This story was originally published on CSNChicago.com on March 2, 2012. Today marks the 22-year anniversary of the Robin Ventura-Nolan Ryan fight.
GLENDALE, Ariz. — Aug. 4, 1993, might have been just one day on the calendar, but for Robin Ventura, it's a date he wont be able to escape for the rest of his life.
It was on this fateful evening that a 26-year-old Ventura charged the mound in Arlington, Texas against 46-year-old Rangers pitcher Nolan Ryan, who proceeded to hammer Ventura with an embarrassing array of noogie shots to his head. Even if Ventura had gone on to hit the game-winning home run in a World Series, he might not have been able to top the visuals of this chaotic and surreal melee, easily one of the greatest in baseball history.
"I think there might have been 500,000 people in the stadium when that happened, because everyone says they were at that game," Ventura said about the play that has been replayed so many times, it probably belongs in the Hall of Fame along with Nolan Ryan himself.
That summer, the U.S. Junior Olympic baseball team spent two weeks training in Tyler, Texas. It was a squad comprised of players either going into their senior years in high school or recent draftees who had just graduated.
The day of the game, the team made the two-hour bus ride to Arlington to watch the Rangers play the White Sox. They arrived early to watch batting practice. Afterwards, they were led into the tunnel near the visiting clubhouse where they were introduced to the one and only Robin Ventura.
"We all had our USA garb on, and lo and behold Robin comes out because he was an ex-USA baseball player," remembers a certain player on that team. "He gave us a little pep talk and said hello."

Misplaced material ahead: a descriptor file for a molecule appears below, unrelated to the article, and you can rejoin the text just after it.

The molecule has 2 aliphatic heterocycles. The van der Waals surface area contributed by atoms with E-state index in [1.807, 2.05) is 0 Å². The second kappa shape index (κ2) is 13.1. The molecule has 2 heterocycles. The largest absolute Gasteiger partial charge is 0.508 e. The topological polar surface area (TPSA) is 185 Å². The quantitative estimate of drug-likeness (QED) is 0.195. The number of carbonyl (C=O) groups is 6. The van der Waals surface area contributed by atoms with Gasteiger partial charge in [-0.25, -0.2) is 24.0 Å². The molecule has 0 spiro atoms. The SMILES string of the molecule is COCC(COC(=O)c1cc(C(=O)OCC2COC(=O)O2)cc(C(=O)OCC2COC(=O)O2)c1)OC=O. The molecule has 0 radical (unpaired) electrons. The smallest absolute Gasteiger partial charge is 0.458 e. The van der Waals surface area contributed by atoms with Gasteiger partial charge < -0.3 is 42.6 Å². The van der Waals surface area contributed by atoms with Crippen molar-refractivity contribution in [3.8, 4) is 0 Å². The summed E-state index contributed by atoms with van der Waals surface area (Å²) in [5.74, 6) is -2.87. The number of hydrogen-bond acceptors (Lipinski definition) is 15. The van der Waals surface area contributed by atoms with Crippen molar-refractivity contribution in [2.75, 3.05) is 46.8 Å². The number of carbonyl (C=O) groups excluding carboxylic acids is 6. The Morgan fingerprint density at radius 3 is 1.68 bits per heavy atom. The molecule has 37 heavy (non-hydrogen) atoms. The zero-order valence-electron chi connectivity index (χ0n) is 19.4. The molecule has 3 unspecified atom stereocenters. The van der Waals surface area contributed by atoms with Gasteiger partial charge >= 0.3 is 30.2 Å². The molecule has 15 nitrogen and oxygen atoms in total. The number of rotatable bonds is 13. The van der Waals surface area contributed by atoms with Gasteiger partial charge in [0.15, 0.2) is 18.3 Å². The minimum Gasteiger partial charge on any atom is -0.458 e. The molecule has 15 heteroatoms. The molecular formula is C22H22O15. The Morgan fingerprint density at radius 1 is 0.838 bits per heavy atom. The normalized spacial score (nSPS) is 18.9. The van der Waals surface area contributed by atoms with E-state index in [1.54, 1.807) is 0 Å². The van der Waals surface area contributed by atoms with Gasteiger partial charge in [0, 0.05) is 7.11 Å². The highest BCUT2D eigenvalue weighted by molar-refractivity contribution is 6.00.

This young ballplayer hoped to follow in Ventura's footsteps. He didnt just want to make it to the major leagues, he wanted to excel at the sport and play the game right. Ventura was a perfect example of this type of ballplayer; a model citizen who probably drank milk and called his mother every day — or at least that was the image of Ventura at the time.
Well, that was until the game started.
It was just a brief meeting, but Robin made an impression on the team, and specifically on that one player who would eventually fulfill his dream of baseball, later becoming one of the game's biggest stars.
Who was he?
None other than Paul Konerko.
It was a chance meeting that Konerko remembers vividly. Ventura...not so much.
"I don't remember it all," Ventura said. "Apparently, I was talking to a U.S. team, an amateur team about sportsmanship. Things went a little haywire in the game."
Did they ever.
"They probably just grabbed him and he didn't even know what it was, and he came out said hello, said hi, good luck guys, and that kind of stuff," said Konerko. "Two hours later, there's a riot on the field that he caused."